Mid-Columbia Earth Month Committee urges recycling

By Loretto J. Hulse, Tri-City HeraldNovember 15, 2012 

There's more to America Recycles Day than just recycling.

The Mid-Columbia Earth Month Committee wants folks to also reduce, reuse and repurpose today and every day thereafter.

"Recently, information about America Recycles Day -- Nov. 15 -- popped into my email," Lora Rathbone said.

The Richland woman has served on the Mid-Columbia Earth Month committee for years but she hadn't known of the movement or visited the site at americarecyclesday.org.

"We've already been meeting, planning Earth Month events for April, but when we saw this, we decided to expand our efforts and make recycling more of a year-round thing," she said.

Rathbone and Gail Everett, Richland's environmental education coordinator, compiled a list of recycling opportunities in the Mid-Columbia.

"I was surprised at some of the items -- and the places -- you can recycle," Rathbone said. "Everyone knows about aluminum and steel, but did you know Styrofoam peanuts and running shoes can be recycled too?"

Thrift stores and consignment shops are obvious places to send gently used, yet unwanted items. The Habitat for Humanity ReStore in Richland, however, is a place few consider regarding donations.

Mark Olsen, warehouse supervisor of the ReStore, wants to change that. Those who are not fussy about color or style may consider the ReStore for building materials, light fixtures and other home items.

"But almost no one thinks to donate old appliances or pop cans," he said. "We have a very viable recycling program. If it can't be used, we can recycle it, and the money from that goes back into our home building program."

Olsen said new and gently used building materials such as plywood and drywall always are in demand, as well as nails, screws, door knobs and hinges, light fixtures -- commercial and residential -- and light bulbs. Paint also is a welcome donation, but the containers must be at least nearly full.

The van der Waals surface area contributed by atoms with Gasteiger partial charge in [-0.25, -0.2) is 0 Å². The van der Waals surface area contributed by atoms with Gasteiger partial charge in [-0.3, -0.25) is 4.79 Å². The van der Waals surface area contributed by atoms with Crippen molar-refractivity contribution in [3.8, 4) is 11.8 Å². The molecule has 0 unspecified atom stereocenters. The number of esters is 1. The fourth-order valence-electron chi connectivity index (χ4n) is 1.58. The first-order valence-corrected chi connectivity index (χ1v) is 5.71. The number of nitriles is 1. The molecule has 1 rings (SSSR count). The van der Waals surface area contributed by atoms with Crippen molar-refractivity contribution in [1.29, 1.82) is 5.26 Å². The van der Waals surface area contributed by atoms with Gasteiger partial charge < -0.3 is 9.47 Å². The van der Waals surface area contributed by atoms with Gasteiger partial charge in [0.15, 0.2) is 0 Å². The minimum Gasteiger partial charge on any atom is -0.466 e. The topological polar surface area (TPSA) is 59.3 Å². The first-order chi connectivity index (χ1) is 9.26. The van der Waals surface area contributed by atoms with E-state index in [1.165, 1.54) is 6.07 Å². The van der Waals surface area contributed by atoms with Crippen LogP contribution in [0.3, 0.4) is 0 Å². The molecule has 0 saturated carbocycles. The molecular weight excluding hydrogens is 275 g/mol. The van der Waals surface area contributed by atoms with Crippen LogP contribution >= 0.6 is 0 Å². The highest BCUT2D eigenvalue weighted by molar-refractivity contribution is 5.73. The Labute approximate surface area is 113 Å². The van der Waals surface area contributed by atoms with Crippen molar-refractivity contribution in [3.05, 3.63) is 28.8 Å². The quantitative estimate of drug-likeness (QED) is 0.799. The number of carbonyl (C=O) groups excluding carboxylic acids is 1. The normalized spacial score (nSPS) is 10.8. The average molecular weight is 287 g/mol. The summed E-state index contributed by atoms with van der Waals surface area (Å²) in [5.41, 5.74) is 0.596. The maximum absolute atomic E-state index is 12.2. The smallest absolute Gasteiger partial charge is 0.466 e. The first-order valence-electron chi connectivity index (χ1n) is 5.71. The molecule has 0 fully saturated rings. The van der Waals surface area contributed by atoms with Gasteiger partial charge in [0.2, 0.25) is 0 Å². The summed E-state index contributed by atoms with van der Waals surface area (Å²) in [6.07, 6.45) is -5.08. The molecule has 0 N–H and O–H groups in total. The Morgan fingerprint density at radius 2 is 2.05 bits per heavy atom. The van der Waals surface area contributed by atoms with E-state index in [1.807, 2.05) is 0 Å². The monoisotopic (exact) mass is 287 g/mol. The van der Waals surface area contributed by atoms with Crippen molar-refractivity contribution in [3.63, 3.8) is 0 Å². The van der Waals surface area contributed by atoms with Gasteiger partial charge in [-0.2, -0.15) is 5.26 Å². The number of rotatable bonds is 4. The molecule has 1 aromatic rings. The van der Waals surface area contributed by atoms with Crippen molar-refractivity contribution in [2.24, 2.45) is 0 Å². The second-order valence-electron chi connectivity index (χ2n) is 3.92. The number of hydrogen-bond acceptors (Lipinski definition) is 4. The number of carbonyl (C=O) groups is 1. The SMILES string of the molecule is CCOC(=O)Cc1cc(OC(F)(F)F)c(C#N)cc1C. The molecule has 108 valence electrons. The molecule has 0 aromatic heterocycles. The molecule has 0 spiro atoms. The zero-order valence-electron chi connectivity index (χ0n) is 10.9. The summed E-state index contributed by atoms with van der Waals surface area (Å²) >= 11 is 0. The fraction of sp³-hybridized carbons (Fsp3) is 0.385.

"Our aim is to keep reusable materials out of the landfill," Olsen said. He estimated the Richland ReStore annually prevents about 150 tons of useful items from being discarded.

Rathbone wants Mid-Columbia residents follow that example, and the following is a list of drop-off points for recyclables:

Recycle centers

-- Basin Recycling, 1721 Dietrich Road, Pasco, 545-8555; drop box locations at www.basindisposal.com. Cardboard, office paper, newspaper, aluminum cans, clear and brown glass, tin, and plastic are accepted.

-- Clayton Ward Recycling, 1936 Saint St., Richland, 375-4086; 119 E. Albany St., Kennewick, 582-8277. www.claytonwardrecycling.com

Paper: cardboard, newspaper, mixed, office; Plastic: many grades; E-Waste: computers, CPU (towers); laptops, monitors, televisions; Metal: scrap and aluminum cans, tin cans, brass and copper.

-- Pacific Steel & Recycling, 315 S. Gum St., Kennewick, 582-2134; 925 N. Oregon Ave., Pasco, 545-0688. http://pacific-steel.com/


-- Best Buy, 6809 W. Canal Drive, Kennewick, 737-0441